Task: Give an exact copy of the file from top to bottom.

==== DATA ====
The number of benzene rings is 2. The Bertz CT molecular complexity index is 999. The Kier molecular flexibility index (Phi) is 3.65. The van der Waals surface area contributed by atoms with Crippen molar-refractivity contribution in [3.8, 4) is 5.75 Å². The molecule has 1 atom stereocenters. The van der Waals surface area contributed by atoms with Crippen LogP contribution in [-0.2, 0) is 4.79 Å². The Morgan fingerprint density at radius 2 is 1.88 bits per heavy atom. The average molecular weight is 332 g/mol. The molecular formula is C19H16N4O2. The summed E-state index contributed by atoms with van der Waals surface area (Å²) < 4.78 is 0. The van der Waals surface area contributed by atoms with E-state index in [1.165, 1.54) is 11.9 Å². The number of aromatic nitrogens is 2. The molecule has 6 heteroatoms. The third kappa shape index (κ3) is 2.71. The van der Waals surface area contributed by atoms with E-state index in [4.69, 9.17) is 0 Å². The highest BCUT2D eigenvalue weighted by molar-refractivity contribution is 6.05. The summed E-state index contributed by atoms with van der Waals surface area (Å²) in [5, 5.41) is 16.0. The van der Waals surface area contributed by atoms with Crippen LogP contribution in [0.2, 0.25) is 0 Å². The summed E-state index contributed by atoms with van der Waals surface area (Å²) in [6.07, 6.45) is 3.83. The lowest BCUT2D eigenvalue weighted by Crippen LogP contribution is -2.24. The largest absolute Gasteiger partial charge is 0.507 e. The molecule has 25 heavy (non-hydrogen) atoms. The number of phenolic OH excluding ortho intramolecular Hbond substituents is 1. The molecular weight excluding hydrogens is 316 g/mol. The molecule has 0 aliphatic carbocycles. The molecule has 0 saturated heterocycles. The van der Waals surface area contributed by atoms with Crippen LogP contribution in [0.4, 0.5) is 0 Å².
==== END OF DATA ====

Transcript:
The number of benzene rings is 2. The Bertz CT molecular complexity index is 999. The Kier molecular flexibility index (Phi) is 3.65. The van der Waals surface area contributed by atoms with Crippen molar-refractivity contribution in [3.8, 4) is 5.75 Å². The molecule has 1 atom stereocenters. The van der Waals surface area contributed by atoms with Crippen LogP contribution in [-0.2, 0) is 4.79 Å². The Morgan fingerprint density at radius 2 is 1.88 bits per heavy atom. The average molecular weight is 332 g/mol. The molecular formula is C19H16N4O2. The summed E-state index contributed by atoms with van der Waals surface area (Å²) < 4.78 is 0. The van der Waals surface area contributed by atoms with E-state index in [1.165, 1.54) is 11.9 Å². The number of aromatic nitrogens is 2. The molecule has 6 heteroatoms. The third kappa shape index (κ3) is 2.71. The van der Waals surface area contributed by atoms with E-state index in [4.69, 9.17) is 0 Å². The highest BCUT2D eigenvalue weighted by molar-refractivity contribution is 6.05. The summed E-state index contributed by atoms with van der Waals surface area (Å²) in [5, 5.41) is 16.0. The van der Waals surface area contributed by atoms with Crippen LogP contribution in [0.2, 0.25) is 0 Å². The summed E-state index contributed by atoms with van der Waals surface area (Å²) in [6.07, 6.45) is 3.83. The lowest BCUT2D eigenvalue weighted by Crippen LogP contribution is -2.24. The largest absolute Gasteiger partial charge is 0.507 e. The molecule has 25 heavy (non-hydrogen) atoms. The number of phenolic OH excluding ortho intramolecular Hbond substituents is 1. The molecular weight excluding hydrogens is 316 g/mol. The molecule has 0 aliphatic carbocycles. The molecule has 0 saturated heterocycles. The van der Waals surface area contributed by atoms with Crippen LogP contribution in [0.4, 0.5) is 0 Å².